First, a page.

QEII Foundation says N.S. creating standard of care
A matter of millimetres can change a patient’s outcome when it comes to spinal surgery.
And thanks to a spinal robot at the QEII Health Sciences Centre in Halifax, Dr. Sean Christie says neurosurgeons are down to “submillimetre or subdegree precision of where the screw goes.”
Late Tuesday afternoon, Christie stood in front of the robot used to perform spinal surgery and reflected on how things used to be before the QEII Foundation purchased the MAZOR X Stealth Edition.
“Because of the accuracy of your hand or what have you, you could be here or you could be here,” Christie said while looking at an example image of a spine needing a spinal fusion.
“That doesn’t look like much of a difference, but that means I’m either going right through this bone or I might be getting into this joint.”
Christie said the repercussions of going through a joint may mean more wear and tear, resulting in a patient needing another operation.
For some, a misplaced screw or rod can even mean the difference between life and death or being able-bodied or infirmed.
But the spinal robot lines up an arm of the machine with where the surgeon needs to focus on and allows them to operate with stability assistance from the machine.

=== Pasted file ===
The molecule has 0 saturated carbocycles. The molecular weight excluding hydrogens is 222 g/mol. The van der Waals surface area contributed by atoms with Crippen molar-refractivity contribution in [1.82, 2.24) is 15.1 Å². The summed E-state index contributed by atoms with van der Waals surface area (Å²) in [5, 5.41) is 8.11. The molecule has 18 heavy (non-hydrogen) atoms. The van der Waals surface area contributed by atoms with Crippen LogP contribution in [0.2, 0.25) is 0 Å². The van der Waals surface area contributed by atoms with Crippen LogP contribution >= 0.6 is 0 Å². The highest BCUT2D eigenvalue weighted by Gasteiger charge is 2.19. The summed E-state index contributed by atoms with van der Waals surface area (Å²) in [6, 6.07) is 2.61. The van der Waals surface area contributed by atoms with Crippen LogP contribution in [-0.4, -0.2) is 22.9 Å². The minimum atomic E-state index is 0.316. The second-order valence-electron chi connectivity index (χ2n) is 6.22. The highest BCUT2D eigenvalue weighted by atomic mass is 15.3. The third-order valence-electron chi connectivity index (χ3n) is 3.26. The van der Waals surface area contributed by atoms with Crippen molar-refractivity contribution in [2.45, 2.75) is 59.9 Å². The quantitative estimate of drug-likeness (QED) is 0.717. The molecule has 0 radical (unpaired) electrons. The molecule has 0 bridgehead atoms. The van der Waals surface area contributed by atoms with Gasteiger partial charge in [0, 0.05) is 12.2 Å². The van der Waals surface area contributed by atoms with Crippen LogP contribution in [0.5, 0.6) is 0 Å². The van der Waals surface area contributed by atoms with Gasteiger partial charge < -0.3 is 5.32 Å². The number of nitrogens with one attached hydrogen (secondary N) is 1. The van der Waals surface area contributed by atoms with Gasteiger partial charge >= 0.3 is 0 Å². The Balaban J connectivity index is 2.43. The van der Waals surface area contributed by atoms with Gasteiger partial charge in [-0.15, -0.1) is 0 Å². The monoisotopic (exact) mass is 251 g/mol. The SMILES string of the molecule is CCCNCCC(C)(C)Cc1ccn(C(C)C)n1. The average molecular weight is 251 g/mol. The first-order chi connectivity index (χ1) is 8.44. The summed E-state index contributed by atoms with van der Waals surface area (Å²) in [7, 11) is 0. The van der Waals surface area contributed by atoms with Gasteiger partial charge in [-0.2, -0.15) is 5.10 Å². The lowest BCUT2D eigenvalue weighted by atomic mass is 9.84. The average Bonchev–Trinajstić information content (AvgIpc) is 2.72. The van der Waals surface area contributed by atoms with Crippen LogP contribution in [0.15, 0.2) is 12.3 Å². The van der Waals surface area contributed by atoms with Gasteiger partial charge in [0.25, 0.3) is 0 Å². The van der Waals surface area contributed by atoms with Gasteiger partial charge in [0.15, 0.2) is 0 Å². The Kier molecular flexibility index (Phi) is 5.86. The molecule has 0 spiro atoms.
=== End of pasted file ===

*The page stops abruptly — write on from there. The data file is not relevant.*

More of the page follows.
“One of the things my patients sometimes ask is, ‘Am I going to do the operation or is the robot doing the operation?’ and the autonomy sort of thing is that robots aren’t making diagnoses or doing stuff at this point in time, but they do help us do things that we want to do better and that’s the advantage,” Christie said.
Christie is familiar with the technology. He was the first in Canada to perform a patient procedure using the robot in Halifax in July 2022.
He has since gone on to perform 21 surgeries with the robot – making up just shy of half of the surgeries done using the technology at the QEII Health Sciences Centre.
Susan Mullin, president and chief executive officer of the QEII Health Sciences Centre Foundation, said the foundation took it upon itself to purchase the spinal robot.
“We wouldn’t have this right now if we were depending on the government to fund it because there’s too many other baseline kind of requirements in the system, right?” Mullin said.
Since then, donors have been stepping up to repay the $3 million purchase.
On Wednesday, Irving Shipbuilding announced it was donating $1 million dedicated for the robot and its research.
As a nod of recognition, patients and families who have spinary surgery will be cared for in the Irving Shipbuilding Spinal Robot Surgical Suite in the QEII Health Sciences Centre.
“People want to learn on the latest technology. They want to be able to deliver the best care possible. So for us, the $1 million investment from Irving Shipbuilding is advancing all of that,” Mullin said.
Christie said the robot gives a level of accuracy that benefits both the surgeon and the patient.
Aside from the level of precision the robot gives, it also shortens the time it takes for a surgeon to insert screws into the spine.